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> Student Center > Heroin

Heroin



GET THE FACTS ...

Heroin Affects Your Brain. Heroin use can cause violent, erratic or paranoid behavior. For many users, every day is a struggle to get heroin. They may have forgotten what life is like without it, and suffer a complete disregard for moral values.

Heroin Affects Your Body. People who use heroin often suffer from sleepiness, slow shallow breathing, loss of appetite and loss of sexual desire. Users have an increasing need for the drug, needing more and more heroin to feel the same effects.

Heroin Affects Your Emotions. Heroin belongs to a class of drugs known as narcotics, which produce a general sense of well-being by reducing tension, anxiety and agression. Some of the unwanted emorional effects include dorwsiness, inability to concentrate and apathy.

Heroin is Addictive. Heroin is one of the most addictive drugs in use today, just one use can cause addiction. Users can spend thousands of dollars on heroin each week and will do anything to support the habbit. Many turn to crime or selling drugs. Once addicted it is almost impossible to break the habit. Only 1 in 10 heroin addicts make it out and get clean.

Heroin Can Kill You. Heroin use can cause brain damage and respiratory and cardiac arrest.

BEFORE YOU RISK IT ...

Know the Law. Heroin - in any form - is illegal.

Stay Informed. Heroin comes in many forms. Pure heroin is a white powder with a bitter taste. It can very in color from white to dark brown depending on the amount of impurities left in the manufacture. Another form of heroin known as "black tar" is alos becoming more available and deadly. It may be sticky like tar or hard like coal. Heroin is used in lots of different ways - injected, "snorted" through the nose, smoked, or swallowed in capsule form.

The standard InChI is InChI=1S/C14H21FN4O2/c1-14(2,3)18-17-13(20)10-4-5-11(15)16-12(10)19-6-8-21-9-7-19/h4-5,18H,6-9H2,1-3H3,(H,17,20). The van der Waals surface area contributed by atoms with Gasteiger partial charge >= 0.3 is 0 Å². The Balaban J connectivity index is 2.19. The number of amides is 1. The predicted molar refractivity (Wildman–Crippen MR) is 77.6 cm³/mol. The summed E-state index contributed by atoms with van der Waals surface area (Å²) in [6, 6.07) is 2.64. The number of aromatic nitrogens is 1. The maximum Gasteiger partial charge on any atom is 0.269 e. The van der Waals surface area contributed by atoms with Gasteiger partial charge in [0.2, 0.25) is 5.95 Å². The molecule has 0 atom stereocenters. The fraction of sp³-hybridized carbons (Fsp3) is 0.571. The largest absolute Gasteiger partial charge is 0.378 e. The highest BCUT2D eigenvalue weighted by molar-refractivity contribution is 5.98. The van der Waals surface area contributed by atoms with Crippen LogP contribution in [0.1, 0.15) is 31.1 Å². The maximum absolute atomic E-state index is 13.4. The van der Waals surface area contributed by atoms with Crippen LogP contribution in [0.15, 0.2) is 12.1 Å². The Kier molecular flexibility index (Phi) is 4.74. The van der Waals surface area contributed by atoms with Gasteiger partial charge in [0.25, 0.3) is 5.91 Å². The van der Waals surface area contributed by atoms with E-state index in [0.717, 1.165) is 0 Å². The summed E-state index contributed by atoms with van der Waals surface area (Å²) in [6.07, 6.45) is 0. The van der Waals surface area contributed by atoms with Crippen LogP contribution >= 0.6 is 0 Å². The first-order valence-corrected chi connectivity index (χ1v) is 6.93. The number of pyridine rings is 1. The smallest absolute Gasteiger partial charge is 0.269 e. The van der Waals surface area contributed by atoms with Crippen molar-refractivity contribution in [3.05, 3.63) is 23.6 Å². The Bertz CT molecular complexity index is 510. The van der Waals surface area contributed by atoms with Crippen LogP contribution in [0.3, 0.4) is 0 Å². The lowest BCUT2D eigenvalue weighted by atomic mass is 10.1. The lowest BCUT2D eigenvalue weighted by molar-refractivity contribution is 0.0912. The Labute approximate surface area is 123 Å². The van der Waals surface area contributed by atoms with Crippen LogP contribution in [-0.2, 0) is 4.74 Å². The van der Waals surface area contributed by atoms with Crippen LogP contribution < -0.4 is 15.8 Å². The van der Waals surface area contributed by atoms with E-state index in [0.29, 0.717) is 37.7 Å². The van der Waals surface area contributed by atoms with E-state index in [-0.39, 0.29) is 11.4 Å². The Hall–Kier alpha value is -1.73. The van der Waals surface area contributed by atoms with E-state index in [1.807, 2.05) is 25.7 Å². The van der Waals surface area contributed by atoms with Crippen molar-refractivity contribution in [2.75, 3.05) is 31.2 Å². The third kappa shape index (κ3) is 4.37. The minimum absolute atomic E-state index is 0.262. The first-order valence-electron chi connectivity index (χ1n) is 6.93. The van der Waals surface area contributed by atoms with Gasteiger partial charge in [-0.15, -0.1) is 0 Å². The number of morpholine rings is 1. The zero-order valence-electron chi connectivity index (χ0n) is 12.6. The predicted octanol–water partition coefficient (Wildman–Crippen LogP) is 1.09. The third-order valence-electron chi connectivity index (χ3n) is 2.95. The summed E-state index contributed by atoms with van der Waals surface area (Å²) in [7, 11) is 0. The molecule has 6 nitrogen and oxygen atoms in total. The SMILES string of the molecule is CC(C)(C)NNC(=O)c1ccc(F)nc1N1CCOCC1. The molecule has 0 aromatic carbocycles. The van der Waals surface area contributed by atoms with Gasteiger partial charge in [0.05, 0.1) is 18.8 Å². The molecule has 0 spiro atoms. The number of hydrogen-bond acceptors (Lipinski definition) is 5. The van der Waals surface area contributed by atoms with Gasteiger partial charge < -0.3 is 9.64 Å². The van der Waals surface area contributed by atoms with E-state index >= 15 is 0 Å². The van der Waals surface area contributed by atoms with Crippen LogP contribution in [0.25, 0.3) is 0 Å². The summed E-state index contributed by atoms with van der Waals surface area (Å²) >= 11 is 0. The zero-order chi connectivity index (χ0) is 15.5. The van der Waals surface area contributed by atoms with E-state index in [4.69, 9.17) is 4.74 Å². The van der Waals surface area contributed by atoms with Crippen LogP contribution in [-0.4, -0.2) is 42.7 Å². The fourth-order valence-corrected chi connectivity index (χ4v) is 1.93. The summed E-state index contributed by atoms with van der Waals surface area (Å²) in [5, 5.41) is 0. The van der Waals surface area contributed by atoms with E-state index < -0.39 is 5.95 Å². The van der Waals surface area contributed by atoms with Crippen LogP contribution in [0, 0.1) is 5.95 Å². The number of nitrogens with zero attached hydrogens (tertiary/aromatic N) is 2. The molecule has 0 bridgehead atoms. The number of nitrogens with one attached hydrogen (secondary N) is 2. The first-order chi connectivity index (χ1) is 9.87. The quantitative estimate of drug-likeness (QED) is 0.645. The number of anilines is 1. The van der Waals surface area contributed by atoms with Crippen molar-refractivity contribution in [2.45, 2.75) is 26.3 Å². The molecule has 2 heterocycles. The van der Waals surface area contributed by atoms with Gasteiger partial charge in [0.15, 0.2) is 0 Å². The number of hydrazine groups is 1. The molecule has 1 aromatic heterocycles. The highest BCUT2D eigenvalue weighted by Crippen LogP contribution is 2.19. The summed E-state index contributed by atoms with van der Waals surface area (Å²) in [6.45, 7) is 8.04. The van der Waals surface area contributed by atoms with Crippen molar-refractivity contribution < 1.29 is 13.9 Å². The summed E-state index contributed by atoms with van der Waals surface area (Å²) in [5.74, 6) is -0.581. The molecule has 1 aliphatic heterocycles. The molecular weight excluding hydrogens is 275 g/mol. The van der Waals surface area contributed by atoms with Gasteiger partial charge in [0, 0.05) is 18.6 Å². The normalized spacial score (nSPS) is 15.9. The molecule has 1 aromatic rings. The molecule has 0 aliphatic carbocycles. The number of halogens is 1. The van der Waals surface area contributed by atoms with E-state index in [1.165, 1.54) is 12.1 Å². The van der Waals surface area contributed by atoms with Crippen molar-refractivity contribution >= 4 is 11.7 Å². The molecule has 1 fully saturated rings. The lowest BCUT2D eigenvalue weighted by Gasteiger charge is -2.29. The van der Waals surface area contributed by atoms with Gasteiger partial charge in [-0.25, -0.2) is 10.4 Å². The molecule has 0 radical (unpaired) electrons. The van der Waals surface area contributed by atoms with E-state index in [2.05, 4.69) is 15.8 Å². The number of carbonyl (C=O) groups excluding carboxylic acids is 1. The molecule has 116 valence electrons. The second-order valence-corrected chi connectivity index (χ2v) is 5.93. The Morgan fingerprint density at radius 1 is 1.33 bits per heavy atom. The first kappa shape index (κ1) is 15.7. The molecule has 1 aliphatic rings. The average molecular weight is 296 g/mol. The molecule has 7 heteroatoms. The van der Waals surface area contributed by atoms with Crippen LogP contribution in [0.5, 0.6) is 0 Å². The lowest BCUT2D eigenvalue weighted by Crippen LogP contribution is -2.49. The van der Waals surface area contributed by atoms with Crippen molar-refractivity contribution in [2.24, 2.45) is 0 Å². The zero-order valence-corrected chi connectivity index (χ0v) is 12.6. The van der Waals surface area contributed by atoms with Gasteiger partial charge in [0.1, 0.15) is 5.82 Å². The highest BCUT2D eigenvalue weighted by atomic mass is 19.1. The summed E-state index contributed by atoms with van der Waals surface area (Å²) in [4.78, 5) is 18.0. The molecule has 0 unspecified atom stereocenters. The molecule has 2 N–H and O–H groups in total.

Know the Risks. Combining heroine with other drugs or alcohol is extremely dangerous. The effects of one drug can magnify the effects of another, and mixing substances can be deadly. Even first-time heroin users can have fatal heart attacks.


Be Aware. Heroin is expensive. An ounce of heroin can cost $2,500-5,000.

Stay in Control. Heroine impairs your judgement which may lead to unwise decisions around sexual activity. This can increase your risk for HIV/AIDS, other diseases, rape, and unplanned pregnancy.

Look Around You. The vast majority of teens aren't using heroin.

KNOW THE SIGNS ...

How can you tell if a friend is using heroin? Sometimes it's tough to tell. But there are signs you can look for. If your friend has one or more of the following warning signs, he or she may be using cocaine or other illicit drugs:
  • Dry skin, watery eyes
  • Lethargic, run down
  • Scars or tracks over veins in inner arms
  • Flushed neck, face or chest
  • Contstricted pupils
  • Depressed, anxious, restless
  • Unable to sleep
What can you do to help someone who is using heroin? Be a real friend. Save a life. Encourage your friend to seek professional help. For information and referrals, call the  National Clearinghouse for Alcohol and Drug Information at 800.729.6686.

HEROIN IN CONNECTICUT

Demand for heroin is high and easily accessible. Popularity of heroin is due, in part, to increased availability of low cost, high purity heroin that can be effectively snorted or smoked rather than injected. Abuse remains widespread, affecting both suburban and urban areas. Connecticut-based Puerto Rican and other Hispanic criminal groups are the dominant transporters and wholesale and mid-level distributors of heroin in the state. Heroin is sold on the street in small bags with some type of marking or "brand name" on the package. The heroin is primarily being transported into Connecticut from New York City, usually entering the region via one of the major interstates in cars equipped with hidden hydraulic compartments or "traps." Large quantities of heroin arrive in the state via shipping services such as UPS and via airplane by way of human couriers.

For more information, visit www.health.org

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